CHEYENNE – Lawmakers criticized some of the proposals of their state-hired school consultants Monday, the day before legislators will vote on the recommendations and possibly take a step toward reshaping Wyoming’s education system.

The meeting was the penultimate gathering of lawmakers, consultants and educators after a nine-month review process known as recalibration, which started with lingering threats of lawsuits and now may end with no new model for funding education. Lawmakers have said they don’t know if the committee overseeing the process will recommend a new model.

Sen. Hank Coe, a Cody Republican, told the Star-Tribune recently that he didn’t think the proposal had the votes on the Senate side of the committee to move forward. He also said that he was disappointed in the product.

“I don’t think so,” Boyd Brown, the superintendent of Campbell County School District, said of the chances that lawmakers approved a new model Tuesday.

When lawmakers vote Tuesday, it will be the culmination of a process that was triggered three years early and spanned nine months. It sought to find efficiencies in an education system that was facing a funding hole and that lawmakers said was not successful enough.

Instead, Denver-based consultants Augenblick, Palaich and Associates found that Wyoming was largely equitable. The state’s school funding system “is generally comparable to recommendations in other adequacy studies nationally.”

The apparent imminent demise of the proposal, predicted by another superintendent in the halls of Cheyenne’s Jonah Center on Monday, likely has to do with its price tag. The model – crafted by the consultants since the summer – is at least $70 million more expensive than the model the state now uses to fund schools. That number could rise to $90 million, depending on other economic variables.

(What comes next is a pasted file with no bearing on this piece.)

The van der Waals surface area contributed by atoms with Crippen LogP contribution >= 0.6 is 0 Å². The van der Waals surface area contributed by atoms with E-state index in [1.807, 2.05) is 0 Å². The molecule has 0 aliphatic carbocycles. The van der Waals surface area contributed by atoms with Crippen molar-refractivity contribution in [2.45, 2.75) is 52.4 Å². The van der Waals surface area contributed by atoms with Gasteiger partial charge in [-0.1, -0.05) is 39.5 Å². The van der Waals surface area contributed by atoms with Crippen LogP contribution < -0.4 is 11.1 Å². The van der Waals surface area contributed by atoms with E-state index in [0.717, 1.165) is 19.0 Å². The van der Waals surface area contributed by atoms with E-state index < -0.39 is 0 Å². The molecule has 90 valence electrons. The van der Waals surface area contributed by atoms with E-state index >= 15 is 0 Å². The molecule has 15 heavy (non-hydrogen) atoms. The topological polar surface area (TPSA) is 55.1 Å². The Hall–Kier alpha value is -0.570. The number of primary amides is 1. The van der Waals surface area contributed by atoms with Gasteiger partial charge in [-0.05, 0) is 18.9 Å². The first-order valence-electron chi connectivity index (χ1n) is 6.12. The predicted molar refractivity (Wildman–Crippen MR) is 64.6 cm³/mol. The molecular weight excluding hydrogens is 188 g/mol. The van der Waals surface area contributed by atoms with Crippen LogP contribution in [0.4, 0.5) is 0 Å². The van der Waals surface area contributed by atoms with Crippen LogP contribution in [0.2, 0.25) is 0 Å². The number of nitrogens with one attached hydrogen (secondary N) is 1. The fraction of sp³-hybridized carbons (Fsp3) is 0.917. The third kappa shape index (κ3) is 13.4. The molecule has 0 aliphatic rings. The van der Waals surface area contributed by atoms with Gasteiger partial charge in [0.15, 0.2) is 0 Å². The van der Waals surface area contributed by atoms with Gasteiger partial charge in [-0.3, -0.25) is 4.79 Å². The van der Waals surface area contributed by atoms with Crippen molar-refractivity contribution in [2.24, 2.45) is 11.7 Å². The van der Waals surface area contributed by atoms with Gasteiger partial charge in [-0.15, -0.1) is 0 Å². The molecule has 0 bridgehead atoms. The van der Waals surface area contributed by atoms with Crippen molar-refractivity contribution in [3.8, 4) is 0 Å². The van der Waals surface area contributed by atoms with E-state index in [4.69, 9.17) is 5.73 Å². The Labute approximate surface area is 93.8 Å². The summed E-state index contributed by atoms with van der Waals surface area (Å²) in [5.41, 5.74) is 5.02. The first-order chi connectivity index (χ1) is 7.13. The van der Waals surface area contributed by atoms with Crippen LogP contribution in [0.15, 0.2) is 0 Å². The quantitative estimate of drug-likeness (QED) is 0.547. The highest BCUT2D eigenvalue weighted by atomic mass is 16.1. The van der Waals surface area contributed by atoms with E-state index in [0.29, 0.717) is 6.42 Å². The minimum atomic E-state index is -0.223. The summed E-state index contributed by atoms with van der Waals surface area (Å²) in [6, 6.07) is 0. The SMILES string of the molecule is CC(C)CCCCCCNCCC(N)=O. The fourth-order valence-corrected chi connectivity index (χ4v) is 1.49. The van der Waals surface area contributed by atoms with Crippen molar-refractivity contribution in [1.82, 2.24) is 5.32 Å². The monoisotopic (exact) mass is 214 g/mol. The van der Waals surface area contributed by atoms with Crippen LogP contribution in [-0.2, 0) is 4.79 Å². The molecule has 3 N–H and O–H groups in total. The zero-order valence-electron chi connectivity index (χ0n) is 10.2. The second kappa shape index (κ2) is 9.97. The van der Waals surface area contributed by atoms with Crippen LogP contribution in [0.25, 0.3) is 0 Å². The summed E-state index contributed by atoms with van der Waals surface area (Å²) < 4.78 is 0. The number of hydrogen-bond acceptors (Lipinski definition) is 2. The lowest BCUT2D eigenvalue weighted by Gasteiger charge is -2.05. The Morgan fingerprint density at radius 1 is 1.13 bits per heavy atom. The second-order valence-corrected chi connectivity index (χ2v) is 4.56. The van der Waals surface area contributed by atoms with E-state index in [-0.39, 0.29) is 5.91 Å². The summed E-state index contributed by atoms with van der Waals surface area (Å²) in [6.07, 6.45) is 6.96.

While $70 million may seem like a blip in a statewide school budget that is nearly $1.5 billion, it matters a great deal to lawmakers trying to dig the state out of a hole. Wyoming is working to overcome an education funding shortfall that prompted recalibration in the first place. There was hope the process would find efficiencies. But those hopes were dashed earlier this month when the consultants’ report was released, and any lingering embers were stamped out after a school finance expert described just how expensive the consultants’ proposal would be.

The consultants said that one of the major drivers of the cost of the state’s funding system was its class sizes. The idea of increasing the number of students in Wyoming classrooms is part of the consultants’ proposal and has drawn criticism from some lawmakers. It did so again Monday. Sen. Chris Rothfuss, who has been a vocal opponent of size increases in the past, suggested the bump proposed by the consultants was arbitrary.

“You know, I looked at the data that you provided us,” the Laramie Democrat said. “Even now with the 18-to-1, I don’t understand how you concluded what you concluded based on the evidence you had. When I looked at it, 18-to-1 doesn’t seem better to 17-to-1 if I were just looking at the data with no policy implications.”

That thought was echoed by Coe and Speaker Steve Harshman.

“It just doesn’t work,” Harshman, a Casper Republican, said. “The way we’ve done it, we’ve had the results, as well. You look at our fourth-grade reading (national) scores. We’re clearly the best in the west.”

Rep. Cathy Connolly asked why the consultants chose to “ignore” what educators across the state asked for: the same, if not more, resources currently available.

“That’s a major departure of what your company promised to do,” she said.

Justin Silverstein, a consultant who presented to lawmakers Monday, defended the firm and said the recommendations were in line with what the consultants heard. He did acknowledge that the consultants could’ve informed educators better that larger class sizes would’ve meant more resources.

“Overall, we’re very comfortable that we listened to that voice,” he said.

The criticism wasn’t localized to class-size proposals. Two members of the public criticized the online surveys available to people around the state. Coe – who has been hawkish in the past on school cuts – took aim at the other major piece of the consultants’ report: increasing teacher salaries.

He read parts of the consultants’ report back to them, reciting pieces that said teachers’ departures from districts were not influenced by salaries.

“So given those statements, explain the methodology or statistical basis for your recommendation to raise model salary rates,” he said.

Mark Fermanich said the consultants were looking at what the trends are but hadn’t seen “hard evidence yet” that higher salaries helped recruit and retain teachers.

The consultants were also asked about whether they’d studied administrative costs – a favorite of some legislators – and transportation costs. The consultants replied that they hadn’t.

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